Dealing with Accelerating Competition

M&AEvery week, news of mergers are announced at every size level from sole proprietors to the Top 100. The pace of consolidation is increasing rapidly and will continue to accelerate for the next five years and beyond. The median age for baby boomers is around 62. Baby boomer partner succession demographics and the dynamic market forces such as client demands for more sophisticated advisory services, advancing technologies, and competition for quality staff and clients are fueling M&A. As the landscape is changing daily, firms of all sizes are determining how to position themselves in the marketplace to achieve above average growth, increase profitability and implement succession strategies. Although the marketplace is extremely challenging for all size firms, it’s becoming more of a crisis for firms below the Top 200 to compete effectively. It’s time for these size firms to make tough decisions and implement a course of action in the next couple of years, such as:

  • Determining if the firm should merge up now as a strategic approach to dealing with the dynamic marketplace and all its of its competitive challenges rather than waiting for succession issues to force a decision.
  • Restructuring and re-positioning its services and industry concentration in the marketplace to target prospective clients that will provide more growth opportunities and increase profitability.
  • Investing in outsourced resources for target marketing and lead generation to achieve an average net growth rate of 10%.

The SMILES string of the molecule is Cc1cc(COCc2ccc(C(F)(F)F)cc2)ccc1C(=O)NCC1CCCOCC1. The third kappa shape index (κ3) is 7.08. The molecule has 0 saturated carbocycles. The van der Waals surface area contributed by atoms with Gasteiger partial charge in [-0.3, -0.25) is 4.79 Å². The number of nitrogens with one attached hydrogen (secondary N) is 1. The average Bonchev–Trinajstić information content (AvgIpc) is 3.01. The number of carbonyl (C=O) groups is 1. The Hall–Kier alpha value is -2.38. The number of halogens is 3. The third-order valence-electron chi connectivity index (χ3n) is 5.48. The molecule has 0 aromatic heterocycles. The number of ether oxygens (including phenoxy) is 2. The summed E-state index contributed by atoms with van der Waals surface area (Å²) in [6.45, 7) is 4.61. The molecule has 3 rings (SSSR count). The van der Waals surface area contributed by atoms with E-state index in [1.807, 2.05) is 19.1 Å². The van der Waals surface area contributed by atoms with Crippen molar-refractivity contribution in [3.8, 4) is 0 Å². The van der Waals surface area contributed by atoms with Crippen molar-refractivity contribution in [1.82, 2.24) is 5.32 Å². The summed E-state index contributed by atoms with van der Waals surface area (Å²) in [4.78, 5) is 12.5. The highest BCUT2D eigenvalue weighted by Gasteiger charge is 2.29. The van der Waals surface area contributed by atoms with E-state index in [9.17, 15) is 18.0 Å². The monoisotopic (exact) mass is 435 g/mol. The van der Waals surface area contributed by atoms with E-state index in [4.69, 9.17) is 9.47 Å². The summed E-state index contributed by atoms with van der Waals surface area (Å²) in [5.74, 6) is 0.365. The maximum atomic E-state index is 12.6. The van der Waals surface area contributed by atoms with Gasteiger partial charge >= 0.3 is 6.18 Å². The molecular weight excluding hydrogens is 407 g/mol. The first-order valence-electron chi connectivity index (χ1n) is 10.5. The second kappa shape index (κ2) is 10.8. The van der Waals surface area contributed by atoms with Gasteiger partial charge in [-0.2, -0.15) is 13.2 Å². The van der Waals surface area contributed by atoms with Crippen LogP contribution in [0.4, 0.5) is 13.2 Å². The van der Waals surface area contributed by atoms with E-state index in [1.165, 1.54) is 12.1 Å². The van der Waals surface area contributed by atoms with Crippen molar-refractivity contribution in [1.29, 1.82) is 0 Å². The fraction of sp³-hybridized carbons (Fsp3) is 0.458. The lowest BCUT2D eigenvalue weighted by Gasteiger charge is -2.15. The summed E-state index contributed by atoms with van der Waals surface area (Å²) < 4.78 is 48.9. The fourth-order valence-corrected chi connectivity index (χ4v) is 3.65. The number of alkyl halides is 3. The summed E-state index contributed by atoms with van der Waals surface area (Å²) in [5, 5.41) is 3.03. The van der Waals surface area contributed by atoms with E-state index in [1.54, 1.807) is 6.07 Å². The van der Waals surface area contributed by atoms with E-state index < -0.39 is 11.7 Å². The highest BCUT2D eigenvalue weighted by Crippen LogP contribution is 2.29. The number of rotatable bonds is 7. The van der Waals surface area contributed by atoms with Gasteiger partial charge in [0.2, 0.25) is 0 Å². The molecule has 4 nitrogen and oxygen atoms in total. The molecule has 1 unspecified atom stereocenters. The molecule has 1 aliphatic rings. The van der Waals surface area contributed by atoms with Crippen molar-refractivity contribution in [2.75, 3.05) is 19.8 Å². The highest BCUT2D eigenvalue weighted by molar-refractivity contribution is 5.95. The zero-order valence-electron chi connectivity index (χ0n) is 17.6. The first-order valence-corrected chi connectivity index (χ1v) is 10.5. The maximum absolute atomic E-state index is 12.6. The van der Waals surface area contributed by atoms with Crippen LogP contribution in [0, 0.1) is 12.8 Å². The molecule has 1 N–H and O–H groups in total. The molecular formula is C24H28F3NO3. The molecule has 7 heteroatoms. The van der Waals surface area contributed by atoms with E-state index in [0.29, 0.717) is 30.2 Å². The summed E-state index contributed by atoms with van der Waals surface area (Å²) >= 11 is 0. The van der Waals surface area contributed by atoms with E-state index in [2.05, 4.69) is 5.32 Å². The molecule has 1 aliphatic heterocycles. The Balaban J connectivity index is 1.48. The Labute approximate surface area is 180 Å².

• Increasing the levels of state of the art technology in every area of the practice. Kimberly Ellison-Taylor, chairman of the AICPA, said that technology tops the list of the most important trends in the accounting industry. The shift is to cloud computing that leads to greater productivity and capabilities and a fuller integration of technologies. Artificial intelligence and data analysis provide huge opportunities for audit, tax, and client accounting services.
  • Managing the firm’s culture before it manages the firm with unintended consequences. Contemporary firms develop strategies to build and define a culture that attracts and retains the best partners and staff, promotes the firm’s values and reinforces those values throughout the firm with consistent implementation.  Before leaders undertake changing the firm’s culture, it’s essential to determine what type of cultural alignment is necessary to achieve the desired results linked to the firm’s short-term and long-term strategy.
  • Succession planning should be a daily routine. Succession planning is not a program that should take place a few years before client service partners and/or leaders are about to retire. It should be an ongoing daily occurrence that takes into account partner governance and compensation, marketing, recruiting at all levels, and human resource management. Succession planning needs to start at the top with a true sense of urgency. Holding partners accountable for implementing the firm’s succession plan, and compensating them accordingly, is key to the success of the plan.
  • Firm leaders need to make the tough decisions for the long-term benefit of the firm and avoid anguish over the short-term repercussions. Now is the time to make these decisions, whether it’s terminating an unproductive partner, disengaging a long-time low realization client, holding partners truly accountable for performance and results, or deciding on a merger. Making the tough and timely decisions is more advantageous in the long-run than maintaining the status quo that is hindering the firm’s future success.

The game and rules have changed in the accounting profession as competition for quality clients and staff is fierce, coupled with pressures from consolidation and baby boomer succession issues. The combination of these factors necessitates great leaders making timely and tough decisions along with adapting to the marketplace changes.

Remember, “It is not the strongest of the species that survive, not the most intelligent, but the ones most responsive to change.” —Charles Darwin